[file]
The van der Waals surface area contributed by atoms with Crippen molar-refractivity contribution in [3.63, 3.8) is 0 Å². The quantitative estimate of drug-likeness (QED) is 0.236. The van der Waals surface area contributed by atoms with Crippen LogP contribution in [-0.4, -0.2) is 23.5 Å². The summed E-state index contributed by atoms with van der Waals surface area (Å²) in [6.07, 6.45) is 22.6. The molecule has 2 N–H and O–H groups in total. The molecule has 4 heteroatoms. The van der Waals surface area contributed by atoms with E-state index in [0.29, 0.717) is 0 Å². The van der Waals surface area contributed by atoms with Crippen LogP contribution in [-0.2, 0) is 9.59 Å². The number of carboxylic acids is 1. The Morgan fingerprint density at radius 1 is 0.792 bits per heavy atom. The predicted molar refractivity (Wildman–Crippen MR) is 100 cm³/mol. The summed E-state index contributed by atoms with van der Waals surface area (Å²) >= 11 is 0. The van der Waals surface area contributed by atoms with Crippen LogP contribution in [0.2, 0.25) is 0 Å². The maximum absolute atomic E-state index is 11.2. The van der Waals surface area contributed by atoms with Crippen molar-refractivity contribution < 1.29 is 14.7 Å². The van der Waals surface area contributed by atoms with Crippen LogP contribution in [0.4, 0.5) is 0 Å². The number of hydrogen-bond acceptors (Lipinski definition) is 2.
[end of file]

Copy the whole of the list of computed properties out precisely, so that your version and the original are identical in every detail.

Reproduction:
The van der Waals surface area contributed by atoms with Crippen molar-refractivity contribution in [3.63, 3.8) is 0 Å². The quantitative estimate of drug-likeness (QED) is 0.236. The van der Waals surface area contributed by atoms with Crippen LogP contribution in [-0.4, -0.2) is 23.5 Å². The summed E-state index contributed by atoms with van der Waals surface area (Å²) in [6.07, 6.45) is 22.6. The molecule has 2 N–H and O–H groups in total. The molecule has 4 heteroatoms. The van der Waals surface area contributed by atoms with E-state index in [0.29, 0.717) is 0 Å². The van der Waals surface area contributed by atoms with Crippen LogP contribution in [-0.2, 0) is 9.59 Å². The number of carboxylic acids is 1. The Morgan fingerprint density at radius 1 is 0.792 bits per heavy atom. The predicted molar refractivity (Wildman–Crippen MR) is 100 cm³/mol. The summed E-state index contributed by atoms with van der Waals surface area (Å²) >= 11 is 0. The van der Waals surface area contributed by atoms with Crippen LogP contribution in [0.2, 0.25) is 0 Å². The maximum absolute atomic E-state index is 11.2. The van der Waals surface area contributed by atoms with Crippen molar-refractivity contribution < 1.29 is 14.7 Å². The van der Waals surface area contributed by atoms with Crippen LogP contribution in [0.4, 0.5) is 0 Å². The number of hydrogen-bond acceptors (Lipinski definition) is 2.